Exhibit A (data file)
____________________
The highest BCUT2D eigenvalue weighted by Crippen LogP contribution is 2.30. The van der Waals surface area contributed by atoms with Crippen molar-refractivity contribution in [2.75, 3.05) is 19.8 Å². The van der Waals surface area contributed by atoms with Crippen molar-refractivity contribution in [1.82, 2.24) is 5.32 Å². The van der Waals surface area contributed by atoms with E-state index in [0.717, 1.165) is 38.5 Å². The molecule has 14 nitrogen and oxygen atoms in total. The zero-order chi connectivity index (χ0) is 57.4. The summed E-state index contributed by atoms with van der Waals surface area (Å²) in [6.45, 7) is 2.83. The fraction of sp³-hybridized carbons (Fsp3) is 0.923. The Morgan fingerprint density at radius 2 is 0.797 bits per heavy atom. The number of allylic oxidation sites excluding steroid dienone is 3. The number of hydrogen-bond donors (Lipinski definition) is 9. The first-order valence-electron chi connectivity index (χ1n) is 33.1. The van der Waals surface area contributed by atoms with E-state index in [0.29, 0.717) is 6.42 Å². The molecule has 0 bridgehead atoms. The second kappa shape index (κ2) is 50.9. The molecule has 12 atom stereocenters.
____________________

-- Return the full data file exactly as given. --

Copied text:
The highest BCUT2D eigenvalue weighted by Crippen LogP contribution is 2.30. The van der Waals surface area contributed by atoms with Crippen molar-refractivity contribution in [2.75, 3.05) is 19.8 Å². The van der Waals surface area contributed by atoms with Crippen molar-refractivity contribution in [1.82, 2.24) is 5.32 Å². The van der Waals surface area contributed by atoms with E-state index in [0.717, 1.165) is 38.5 Å². The molecule has 14 nitrogen and oxygen atoms in total. The zero-order chi connectivity index (χ0) is 57.4. The summed E-state index contributed by atoms with van der Waals surface area (Å²) in [6.45, 7) is 2.83. The fraction of sp³-hybridized carbons (Fsp3) is 0.923. The Morgan fingerprint density at radius 2 is 0.797 bits per heavy atom. The number of allylic oxidation sites excluding steroid dienone is 3. The number of hydrogen-bond donors (Lipinski definition) is 9. The first-order valence-electron chi connectivity index (χ1n) is 33.1. The van der Waals surface area contributed by atoms with E-state index in [0.29, 0.717) is 6.42 Å². The molecule has 0 bridgehead atoms. The second kappa shape index (κ2) is 50.9. The molecule has 12 atom stereocenters.